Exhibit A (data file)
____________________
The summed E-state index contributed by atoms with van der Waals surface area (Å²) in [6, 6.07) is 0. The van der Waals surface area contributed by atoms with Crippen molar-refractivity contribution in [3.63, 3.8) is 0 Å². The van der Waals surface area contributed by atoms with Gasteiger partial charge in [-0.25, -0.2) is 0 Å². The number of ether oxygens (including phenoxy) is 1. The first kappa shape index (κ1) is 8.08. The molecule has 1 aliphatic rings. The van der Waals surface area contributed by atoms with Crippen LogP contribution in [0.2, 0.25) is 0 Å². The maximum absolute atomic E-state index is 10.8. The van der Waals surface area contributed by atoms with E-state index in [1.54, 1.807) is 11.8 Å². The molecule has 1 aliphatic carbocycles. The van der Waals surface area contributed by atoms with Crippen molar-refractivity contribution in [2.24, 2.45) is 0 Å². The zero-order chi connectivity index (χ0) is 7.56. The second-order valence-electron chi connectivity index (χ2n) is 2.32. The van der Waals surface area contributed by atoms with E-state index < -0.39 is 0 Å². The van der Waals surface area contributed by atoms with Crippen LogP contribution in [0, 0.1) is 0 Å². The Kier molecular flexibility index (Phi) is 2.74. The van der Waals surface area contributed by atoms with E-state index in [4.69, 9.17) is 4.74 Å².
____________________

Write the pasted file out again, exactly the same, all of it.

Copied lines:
The summed E-state index contributed by atoms with van der Waals surface area (Å²) in [6, 6.07) is 0. The van der Waals surface area contributed by atoms with Crippen molar-refractivity contribution in [3.63, 3.8) is 0 Å². The van der Waals surface area contributed by atoms with Gasteiger partial charge in [-0.25, -0.2) is 0 Å². The number of ether oxygens (including phenoxy) is 1. The first kappa shape index (κ1) is 8.08. The molecule has 1 aliphatic rings. The van der Waals surface area contributed by atoms with Crippen LogP contribution in [0.2, 0.25) is 0 Å². The maximum absolute atomic E-state index is 10.8. The van der Waals surface area contributed by atoms with E-state index in [1.54, 1.807) is 11.8 Å². The molecule has 1 aliphatic carbocycles. The van der Waals surface area contributed by atoms with Crippen molar-refractivity contribution in [2.24, 2.45) is 0 Å². The zero-order chi connectivity index (χ0) is 7.56. The second-order valence-electron chi connectivity index (χ2n) is 2.32. The van der Waals surface area contributed by atoms with E-state index < -0.39 is 0 Å². The van der Waals surface area contributed by atoms with Crippen LogP contribution in [0, 0.1) is 0 Å². The Kier molecular flexibility index (Phi) is 2.74. The van der Waals surface area contributed by atoms with E-state index in [4.69, 9.17) is 4.74 Å².